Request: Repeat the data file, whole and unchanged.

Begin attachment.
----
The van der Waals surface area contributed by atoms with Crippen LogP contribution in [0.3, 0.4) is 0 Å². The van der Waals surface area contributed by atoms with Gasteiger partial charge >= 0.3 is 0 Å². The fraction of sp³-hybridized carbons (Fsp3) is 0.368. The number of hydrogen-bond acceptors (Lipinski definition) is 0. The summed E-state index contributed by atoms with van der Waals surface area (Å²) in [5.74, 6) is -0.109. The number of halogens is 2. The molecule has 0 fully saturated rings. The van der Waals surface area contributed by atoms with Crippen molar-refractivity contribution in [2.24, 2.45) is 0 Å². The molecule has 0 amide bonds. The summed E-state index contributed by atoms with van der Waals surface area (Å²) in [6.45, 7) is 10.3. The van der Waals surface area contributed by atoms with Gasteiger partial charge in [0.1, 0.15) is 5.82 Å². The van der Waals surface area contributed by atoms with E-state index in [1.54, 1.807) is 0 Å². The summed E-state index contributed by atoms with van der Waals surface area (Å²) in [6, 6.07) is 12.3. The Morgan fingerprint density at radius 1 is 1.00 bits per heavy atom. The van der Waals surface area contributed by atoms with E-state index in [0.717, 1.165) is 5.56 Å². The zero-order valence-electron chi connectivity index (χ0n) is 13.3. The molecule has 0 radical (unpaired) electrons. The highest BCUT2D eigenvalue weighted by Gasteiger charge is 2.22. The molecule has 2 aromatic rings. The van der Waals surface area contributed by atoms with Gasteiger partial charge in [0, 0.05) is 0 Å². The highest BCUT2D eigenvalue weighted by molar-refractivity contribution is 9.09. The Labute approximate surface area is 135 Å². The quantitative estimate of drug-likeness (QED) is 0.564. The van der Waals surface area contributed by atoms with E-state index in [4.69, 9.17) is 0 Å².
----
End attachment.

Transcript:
The van der Waals surface area contributed by atoms with Crippen LogP contribution in [0.3, 0.4) is 0 Å². The van der Waals surface area contributed by atoms with Gasteiger partial charge >= 0.3 is 0 Å². The fraction of sp³-hybridized carbons (Fsp3) is 0.368. The number of hydrogen-bond acceptors (Lipinski definition) is 0. The summed E-state index contributed by atoms with van der Waals surface area (Å²) in [5.74, 6) is -0.109. The number of halogens is 2. The molecule has 0 fully saturated rings. The van der Waals surface area contributed by atoms with Crippen molar-refractivity contribution in [2.24, 2.45) is 0 Å². The molecule has 0 amide bonds. The summed E-state index contributed by atoms with van der Waals surface area (Å²) in [6.45, 7) is 10.3. The van der Waals surface area contributed by atoms with Gasteiger partial charge in [0.1, 0.15) is 5.82 Å². The van der Waals surface area contributed by atoms with E-state index in [1.54, 1.807) is 0 Å². The summed E-state index contributed by atoms with van der Waals surface area (Å²) in [6, 6.07) is 12.3. The Morgan fingerprint density at radius 1 is 1.00 bits per heavy atom. The van der Waals surface area contributed by atoms with E-state index in [0.717, 1.165) is 5.56 Å². The zero-order valence-electron chi connectivity index (χ0n) is 13.3. The molecule has 0 radical (unpaired) electrons. The highest BCUT2D eigenvalue weighted by Gasteiger charge is 2.22. The molecule has 2 aromatic rings. The van der Waals surface area contributed by atoms with Gasteiger partial charge in [0, 0.05) is 0 Å². The highest BCUT2D eigenvalue weighted by molar-refractivity contribution is 9.09. The Labute approximate surface area is 135 Å². The quantitative estimate of drug-likeness (QED) is 0.564. The van der Waals surface area contributed by atoms with E-state index in [4.69, 9.17) is 0 Å².